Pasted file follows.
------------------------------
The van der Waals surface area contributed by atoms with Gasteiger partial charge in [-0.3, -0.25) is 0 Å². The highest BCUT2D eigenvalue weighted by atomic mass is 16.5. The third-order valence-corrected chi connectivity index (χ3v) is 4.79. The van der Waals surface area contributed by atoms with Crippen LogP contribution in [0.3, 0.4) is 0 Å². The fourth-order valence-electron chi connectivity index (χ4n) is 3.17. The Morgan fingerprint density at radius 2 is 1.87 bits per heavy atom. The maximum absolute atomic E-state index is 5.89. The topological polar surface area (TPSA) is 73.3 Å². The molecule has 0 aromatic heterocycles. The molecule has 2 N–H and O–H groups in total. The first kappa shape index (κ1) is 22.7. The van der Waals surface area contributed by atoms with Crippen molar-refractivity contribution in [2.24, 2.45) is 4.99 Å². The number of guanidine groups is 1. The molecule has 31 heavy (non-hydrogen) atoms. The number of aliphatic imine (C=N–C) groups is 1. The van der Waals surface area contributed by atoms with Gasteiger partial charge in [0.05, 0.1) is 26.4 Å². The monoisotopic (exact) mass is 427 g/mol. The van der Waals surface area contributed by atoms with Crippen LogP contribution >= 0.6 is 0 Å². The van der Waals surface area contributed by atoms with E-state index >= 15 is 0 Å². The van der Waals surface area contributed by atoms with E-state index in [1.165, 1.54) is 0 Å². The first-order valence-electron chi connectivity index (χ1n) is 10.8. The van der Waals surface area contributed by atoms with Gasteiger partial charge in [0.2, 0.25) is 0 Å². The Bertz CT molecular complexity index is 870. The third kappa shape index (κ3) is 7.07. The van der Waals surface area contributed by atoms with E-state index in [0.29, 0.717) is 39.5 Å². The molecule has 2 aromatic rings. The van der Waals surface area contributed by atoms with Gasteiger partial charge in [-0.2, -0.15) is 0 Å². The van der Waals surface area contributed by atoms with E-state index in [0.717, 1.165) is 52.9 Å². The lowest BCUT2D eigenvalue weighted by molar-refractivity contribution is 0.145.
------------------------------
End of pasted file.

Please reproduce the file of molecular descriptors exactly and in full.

The van der Waals surface area contributed by atoms with Gasteiger partial charge in [-0.3, -0.25) is 0 Å². The highest BCUT2D eigenvalue weighted by atomic mass is 16.5. The third-order valence-corrected chi connectivity index (χ3v) is 4.79. The van der Waals surface area contributed by atoms with Crippen LogP contribution in [0.3, 0.4) is 0 Å². The fourth-order valence-electron chi connectivity index (χ4n) is 3.17. The Morgan fingerprint density at radius 2 is 1.87 bits per heavy atom. The maximum absolute atomic E-state index is 5.89. The topological polar surface area (TPSA) is 73.3 Å². The molecule has 0 aromatic heterocycles. The molecule has 2 N–H and O–H groups in total. The first kappa shape index (κ1) is 22.7. The van der Waals surface area contributed by atoms with Crippen molar-refractivity contribution in [2.24, 2.45) is 4.99 Å². The number of guanidine groups is 1. The molecule has 31 heavy (non-hydrogen) atoms. The number of aliphatic imine (C=N–C) groups is 1. The van der Waals surface area contributed by atoms with Gasteiger partial charge in [0.05, 0.1) is 26.4 Å². The monoisotopic (exact) mass is 427 g/mol. The van der Waals surface area contributed by atoms with Crippen LogP contribution >= 0.6 is 0 Å². The van der Waals surface area contributed by atoms with E-state index >= 15 is 0 Å². The van der Waals surface area contributed by atoms with E-state index in [1.165, 1.54) is 0 Å². The first-order valence-electron chi connectivity index (χ1n) is 10.8. The van der Waals surface area contributed by atoms with Gasteiger partial charge in [0.2, 0.25) is 0 Å². The Bertz CT molecular complexity index is 870. The third kappa shape index (κ3) is 7.07. The van der Waals surface area contributed by atoms with E-state index in [0.29, 0.717) is 39.5 Å². The molecule has 2 aromatic rings. The van der Waals surface area contributed by atoms with Gasteiger partial charge in [-0.2, -0.15) is 0 Å². The van der Waals surface area contributed by atoms with E-state index in [0.717, 1.165) is 52.9 Å². The lowest BCUT2D eigenvalue weighted by molar-refractivity contribution is 0.145.